A man standing next to him with a walker and a World War Two hat with two Purple Hearts leaned down and said to him, “It’s okay, buddy. We all lost a lot. We all lost a lot.”
That man was Fred Latz, 86, who fought with the Rainbow Division on D-Day, where he lost many of his comrades. Latz went on to get one Purple Heart at the Battle of the Bulge and the other in Metz, near the border of France and Germany.
“I’m a member of the same VFW that he [Mason] is, and I know how all of them feel,” said Lutz
Despite the blistering heat, veterans, emergency-service providers, ballplayers, the high school marching band, girl scouts and boy scouts, and other organizations all came out to March in the annual New Paltz Memorial Day parade. The rest of the community lined the sidewalks along Main Street and crowded around the memorial rock outside the fire station to honor fallen soldiers. They sent their thoughts and prayers to those still fighting conflicts in various parts of the world.
“There is no greater event or parade that we have in New Paltz than our Memorial Day parade,” said county legislator Hector Rodriguez, who has marched in the parade for the past eight years and was walking alongside town supervisor Toni Hokanson. “It’s about honoring those that died protecting our rights and our freedom and making us safe, and there’s probably no where safer than New Paltz, New York.”
It was important to think about and honor those that have not only fought in past conflicts, but who are still fighting in conflicts throughout the Middle East, “including members of my own family,” Rodriguez said. “My brother-in-law just came back from a tour in Iraq.”
Donna Lapolt, a longtime New Paltz resident as well as a 25-year volunteer for the New Paltz Rescue Squad, was there to cheer her fellow emergency-service volunteers on as well as to honor those that had fought for our country. “This is the first year I couldn’t march because I hurt my leg,” she said. “But I still wanted to be here to cheer everyone on.”
“This is my third parade today,” said Tom Saunders, a village resident who had attended the Wallkill parade in the morning and then the Kingston parade at 2 p.m., where his son, Eric marched with the Kingston Fire Department.
“And now I’m here,” he said. “I think it’s very important that we all take the time to honor our veterans, those that made it home and those that gave their lives for our freedom.”
Loud shouts and applause went out from the crowd lining the sidewalk. Various veterans marched passed with their color guard. The members of the all-volunteer New Paltz Fire Department were dressed in their finest gear, carrying flags, a symbolic ax and bouquets of flowers. The New Paltz Police Department was represented by chief Joe Snyder, lieutenant Steve Osarczuk and K-9 officer Bobby Knoth. Musician Levon Helm was in a car with various veterans of war.
Teresa Thompson and her husband Doug, co-owners of The Bistro, were there to represent the New Paltz Town Recreation Baseball and Softball Association, whose teams marched in the parade. “We are invited every year by our local VFW,” she said. “And I think it’s important for us and our children to come out here and support the veterans of our community, the emergency-service providers of our community, and all that they’ve done and continue to do, not just here in New Paltz but for our entire country.”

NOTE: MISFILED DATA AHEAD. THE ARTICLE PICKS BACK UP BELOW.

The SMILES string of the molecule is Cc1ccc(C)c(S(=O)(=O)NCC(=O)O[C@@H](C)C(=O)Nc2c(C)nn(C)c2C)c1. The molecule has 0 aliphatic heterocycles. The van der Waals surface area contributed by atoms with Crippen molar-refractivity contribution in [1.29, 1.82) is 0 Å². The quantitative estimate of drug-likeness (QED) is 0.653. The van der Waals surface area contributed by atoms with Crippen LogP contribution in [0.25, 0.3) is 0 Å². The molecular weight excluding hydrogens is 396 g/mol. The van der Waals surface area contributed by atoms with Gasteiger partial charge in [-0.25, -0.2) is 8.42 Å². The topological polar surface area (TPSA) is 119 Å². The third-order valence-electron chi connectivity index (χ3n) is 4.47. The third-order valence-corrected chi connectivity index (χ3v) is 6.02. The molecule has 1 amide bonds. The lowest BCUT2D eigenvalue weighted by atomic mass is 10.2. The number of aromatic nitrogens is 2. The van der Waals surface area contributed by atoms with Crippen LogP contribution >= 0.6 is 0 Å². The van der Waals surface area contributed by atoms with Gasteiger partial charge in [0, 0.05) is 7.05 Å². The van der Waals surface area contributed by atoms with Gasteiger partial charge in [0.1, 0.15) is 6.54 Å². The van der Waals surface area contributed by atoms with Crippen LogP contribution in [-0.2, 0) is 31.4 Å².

Vietnam War veteran Ed Madsen opened the ceremonies outside Fire Station 1 on Plattekill Avenue, where the parade came to a rest, invoking the recent passing of the last surviving World War One veteran, Frank Buckles. “Frank Buckles fought in the war that was supposed to be the War to End All Wars,” said Madsen. “But it wasn’t. He and his sons then fought in World War Two, but that didn’t end all wars. His grandsons fought in Vietnam and Korea, and now his great grandsons have to face Iraq and Afghanistan.”
“It’s great that we think of these veterans, and those that gave their lives, today,” he continued. “But we should honor their memory all of the time. Do we think of them in July when we’re lighting our barbecues? Do we think of them in November when we’re giving thanks to things they’ll never enjoy? Do we think of them in December when we’re opening gifts that they will never be able to receive or give? It is our duty to honor them, to remember them, and to thank them.”
Fred Latz said he recently moved to New Paltz from Queens because his wife is in a nursing home here. “This was the only day I haven’t gone to visit her, because I had to come to the parade. It’s my duty. This is a day to honor our dead here and overseas as well as our veterans who gave so much and lost so much. It’s a day of sadness. My father fought in World War One and I still think of it as Armistice Day, but it’s important to be here for me.”
“Let’s go back to the club, Larry,” Latz said to Mason, who had fought in Vietnam for three years.
A car pulled up and escorted the veterans back to the VFW post on Route 208, where they could enjoy a respite from the heat, a cool drink, and be among their brothers of various wars.